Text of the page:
News

Brief news reports on Tuberculosis

Not as simple as thought: How bacteria form membrane vesicles

Tsukuba, Japan - Bacteria have the ability to form membrane vesicles to communicate with each other, but also to defend themselves against antibiotics. In a new study, researchers from the University of Tsukuba discovered a novel mechanism by which mycolic acid-containing bacteria, a specific group of bacteria with a special type of cell membrane, form membrane vesicles.

Read More →

Virtual symposium: TB Preventive Therapy as Emergency Response to COVID-19

The Sentinel Project on Pediatric Drug-Resistant Tuberculosis and partners will host a virtual symposium, TB Preventive Therapy as Emergency Response to COVID-19, on 27 January 2021.

Read More →

Tuberculosis kills as many people each year as COVID-19. It’s time we found a better vaccine

In July 1921, a French infant became the first person to receive an experimental vaccine against tuberculosis (TB), after the mother had died from the disease. The vaccine, known as Bacille Calmette-Guérin (BCG), is the same one still used today.

Read More →

Global roadmap for research and development for TB vaccines

The Amsterdam Institute for Global Health and Development published the Global roadmap for research and development for TB vaccines as a draft document for public consultation, developed with key stakeholders. 

Read More →

Tuberculosis in Ireland — a lesson from history

THE Covid-19 crisis is not the very first time that contagious disease has existed and lessons can be learned from how the Irish government got to grips with a tuberculosis crisis in 1940s Ireland.

Read More →

December 2020 issue of Public Health Action now online

Public Health Action is the free access, online journal of The International Union Against Tuberculosis and Lung Disease. The journal focuses on TB, lung health, non-communicable diseases and related public health issues.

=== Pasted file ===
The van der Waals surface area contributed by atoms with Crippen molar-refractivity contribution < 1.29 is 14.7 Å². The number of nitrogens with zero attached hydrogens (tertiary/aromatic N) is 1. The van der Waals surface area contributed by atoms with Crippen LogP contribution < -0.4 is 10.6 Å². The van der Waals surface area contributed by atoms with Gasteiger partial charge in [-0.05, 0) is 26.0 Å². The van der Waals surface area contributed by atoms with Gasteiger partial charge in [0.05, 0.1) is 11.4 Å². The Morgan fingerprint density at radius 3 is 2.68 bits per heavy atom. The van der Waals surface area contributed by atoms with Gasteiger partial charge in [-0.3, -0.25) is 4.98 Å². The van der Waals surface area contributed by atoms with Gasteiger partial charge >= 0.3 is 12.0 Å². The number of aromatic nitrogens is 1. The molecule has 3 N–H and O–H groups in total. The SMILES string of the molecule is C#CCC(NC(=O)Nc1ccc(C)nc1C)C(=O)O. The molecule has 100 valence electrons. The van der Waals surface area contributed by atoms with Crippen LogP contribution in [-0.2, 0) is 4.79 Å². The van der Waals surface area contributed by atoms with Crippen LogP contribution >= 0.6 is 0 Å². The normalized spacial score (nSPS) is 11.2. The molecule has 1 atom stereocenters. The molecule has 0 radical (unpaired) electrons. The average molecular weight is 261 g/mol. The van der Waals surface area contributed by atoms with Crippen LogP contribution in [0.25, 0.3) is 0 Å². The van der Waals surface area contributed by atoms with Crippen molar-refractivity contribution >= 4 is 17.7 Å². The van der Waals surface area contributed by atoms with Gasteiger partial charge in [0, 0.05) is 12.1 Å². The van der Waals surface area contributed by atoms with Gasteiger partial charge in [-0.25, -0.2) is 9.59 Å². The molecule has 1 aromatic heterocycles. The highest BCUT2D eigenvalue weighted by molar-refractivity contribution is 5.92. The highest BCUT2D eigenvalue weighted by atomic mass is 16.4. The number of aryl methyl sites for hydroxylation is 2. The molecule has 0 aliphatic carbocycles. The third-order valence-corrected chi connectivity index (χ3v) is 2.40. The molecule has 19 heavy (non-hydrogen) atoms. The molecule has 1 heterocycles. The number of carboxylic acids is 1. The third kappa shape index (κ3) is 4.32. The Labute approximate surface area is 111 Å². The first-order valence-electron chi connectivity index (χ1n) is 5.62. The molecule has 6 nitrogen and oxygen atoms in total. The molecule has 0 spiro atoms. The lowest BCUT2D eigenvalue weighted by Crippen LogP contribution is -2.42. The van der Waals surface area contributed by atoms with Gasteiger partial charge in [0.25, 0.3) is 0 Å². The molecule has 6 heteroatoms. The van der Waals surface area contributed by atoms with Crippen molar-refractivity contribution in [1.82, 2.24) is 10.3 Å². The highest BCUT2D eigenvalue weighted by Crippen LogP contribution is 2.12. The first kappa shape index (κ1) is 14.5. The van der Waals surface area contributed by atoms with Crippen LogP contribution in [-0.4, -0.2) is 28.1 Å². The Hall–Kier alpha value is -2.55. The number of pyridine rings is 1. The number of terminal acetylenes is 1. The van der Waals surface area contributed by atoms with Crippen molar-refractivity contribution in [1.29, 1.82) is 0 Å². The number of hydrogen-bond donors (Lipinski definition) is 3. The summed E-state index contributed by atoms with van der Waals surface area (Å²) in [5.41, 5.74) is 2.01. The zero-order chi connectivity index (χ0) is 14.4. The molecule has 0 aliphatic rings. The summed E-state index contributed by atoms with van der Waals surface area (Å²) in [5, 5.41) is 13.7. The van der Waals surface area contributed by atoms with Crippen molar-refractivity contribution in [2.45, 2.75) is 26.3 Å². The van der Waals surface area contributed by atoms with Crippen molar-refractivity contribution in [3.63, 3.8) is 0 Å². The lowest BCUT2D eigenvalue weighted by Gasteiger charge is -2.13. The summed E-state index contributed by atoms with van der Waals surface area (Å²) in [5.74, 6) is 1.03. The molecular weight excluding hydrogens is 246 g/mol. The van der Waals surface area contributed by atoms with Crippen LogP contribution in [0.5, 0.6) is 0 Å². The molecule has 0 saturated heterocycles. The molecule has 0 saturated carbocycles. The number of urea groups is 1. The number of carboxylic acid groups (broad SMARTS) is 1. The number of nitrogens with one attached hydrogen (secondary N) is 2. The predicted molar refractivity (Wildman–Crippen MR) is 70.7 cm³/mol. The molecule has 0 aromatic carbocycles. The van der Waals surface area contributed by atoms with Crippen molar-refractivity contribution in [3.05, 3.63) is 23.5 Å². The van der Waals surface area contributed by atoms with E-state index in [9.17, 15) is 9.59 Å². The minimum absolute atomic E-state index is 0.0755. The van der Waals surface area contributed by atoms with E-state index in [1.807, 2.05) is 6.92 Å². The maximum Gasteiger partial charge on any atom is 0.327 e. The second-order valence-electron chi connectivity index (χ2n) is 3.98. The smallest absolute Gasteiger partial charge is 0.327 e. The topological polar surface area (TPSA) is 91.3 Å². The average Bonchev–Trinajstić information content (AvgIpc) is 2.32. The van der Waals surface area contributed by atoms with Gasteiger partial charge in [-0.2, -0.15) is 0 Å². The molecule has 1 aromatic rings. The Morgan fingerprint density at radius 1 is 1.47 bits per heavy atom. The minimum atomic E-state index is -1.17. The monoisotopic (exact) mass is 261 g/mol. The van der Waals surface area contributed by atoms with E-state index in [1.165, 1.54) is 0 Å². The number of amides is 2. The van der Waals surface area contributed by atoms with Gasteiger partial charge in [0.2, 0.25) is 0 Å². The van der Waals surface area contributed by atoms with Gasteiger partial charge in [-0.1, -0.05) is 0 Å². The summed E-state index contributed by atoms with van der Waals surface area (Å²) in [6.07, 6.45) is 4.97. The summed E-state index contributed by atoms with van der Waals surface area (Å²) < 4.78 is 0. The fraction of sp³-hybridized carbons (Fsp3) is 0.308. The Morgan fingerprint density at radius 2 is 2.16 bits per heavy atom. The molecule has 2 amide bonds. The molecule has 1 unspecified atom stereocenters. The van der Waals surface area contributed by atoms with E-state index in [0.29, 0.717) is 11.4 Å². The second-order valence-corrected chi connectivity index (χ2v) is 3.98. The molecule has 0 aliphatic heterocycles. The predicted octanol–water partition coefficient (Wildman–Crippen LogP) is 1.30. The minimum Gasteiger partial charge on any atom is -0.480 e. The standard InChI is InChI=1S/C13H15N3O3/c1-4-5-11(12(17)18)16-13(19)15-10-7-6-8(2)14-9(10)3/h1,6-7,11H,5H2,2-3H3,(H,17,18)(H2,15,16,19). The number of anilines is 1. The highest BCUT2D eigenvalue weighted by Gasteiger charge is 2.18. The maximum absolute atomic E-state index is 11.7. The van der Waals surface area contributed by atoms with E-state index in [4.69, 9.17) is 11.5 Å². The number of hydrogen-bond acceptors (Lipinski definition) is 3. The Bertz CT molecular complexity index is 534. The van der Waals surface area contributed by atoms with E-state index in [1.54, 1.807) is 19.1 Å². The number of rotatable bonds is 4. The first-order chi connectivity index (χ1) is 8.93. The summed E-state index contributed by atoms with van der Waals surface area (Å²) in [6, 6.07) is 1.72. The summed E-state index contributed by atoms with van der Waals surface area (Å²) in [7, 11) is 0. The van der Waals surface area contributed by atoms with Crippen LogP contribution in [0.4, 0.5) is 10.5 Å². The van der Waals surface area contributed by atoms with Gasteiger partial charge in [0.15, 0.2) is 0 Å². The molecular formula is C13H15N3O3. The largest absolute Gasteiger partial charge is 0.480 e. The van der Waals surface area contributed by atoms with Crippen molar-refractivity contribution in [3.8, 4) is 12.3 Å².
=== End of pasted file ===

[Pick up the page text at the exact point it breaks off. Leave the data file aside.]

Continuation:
Read More →

Cost-effectiveness of scaling up short course preventive therapy for TB among children across 12 countries

A study published in EClinicalMedicine assessed the cost-effectiveness of household contact investigation for TB treatment and short-course preventive therapy provision for children under 15 years old across 12 high TB burden countries.

Read More →

Public call: Update of the WHO high-priority target product profiles for TB diagnostics

The World Health Organization (WHO) is initiating a public comment process for partners and stakeholders to provide inputs on the updated high-priority target product profiles for next-generation drug-susceptibility testing at peripheral centers.

Read More →

Resist the resistance: Fighting the good fight against bacteria

UNIVERSITY PARK, Pa. — Drug-resistant bacteria could lead to more deaths than cancer by 2050, according to a report commissioned by the United Kingdom in 2014 and jointly supported by the U.K. government and the Wellcome Trust. In an effort to reduce the potential infection-caused 10 million deaths worldwide, Penn State researcher Scott Medina has developed a peptide, or small protein, that can target a specific pathogen without damaging the good bacteria that bolsters the immune system. 

Read More →

To make sense of COVID, look at TB

I felt fear for the first time during this pandemic. I was speaking to a man who was on maximum oxygen, one step away from being on a ventilator. I told him that if he went on a ventilator, he would likely be on it for weeks, with an uncertain outcome. Did he want a ventilator if it came to that? He seemed visibly anxious. I held his hand and felt his fear. At that time, I should have acknowledged it. I should have reassured him by saying that caring for critically ill patients was our specialty. That he was receiving the best care anyone could receive. But I didn’t. I remained frozen at that moment because I was scared. What would I do if I were in his situation? How terrifying would it be to be in an ugly ICU room by myself?

Read More →

Page 2 of 736 · Total posts: 10

←First 1 2 3 Last→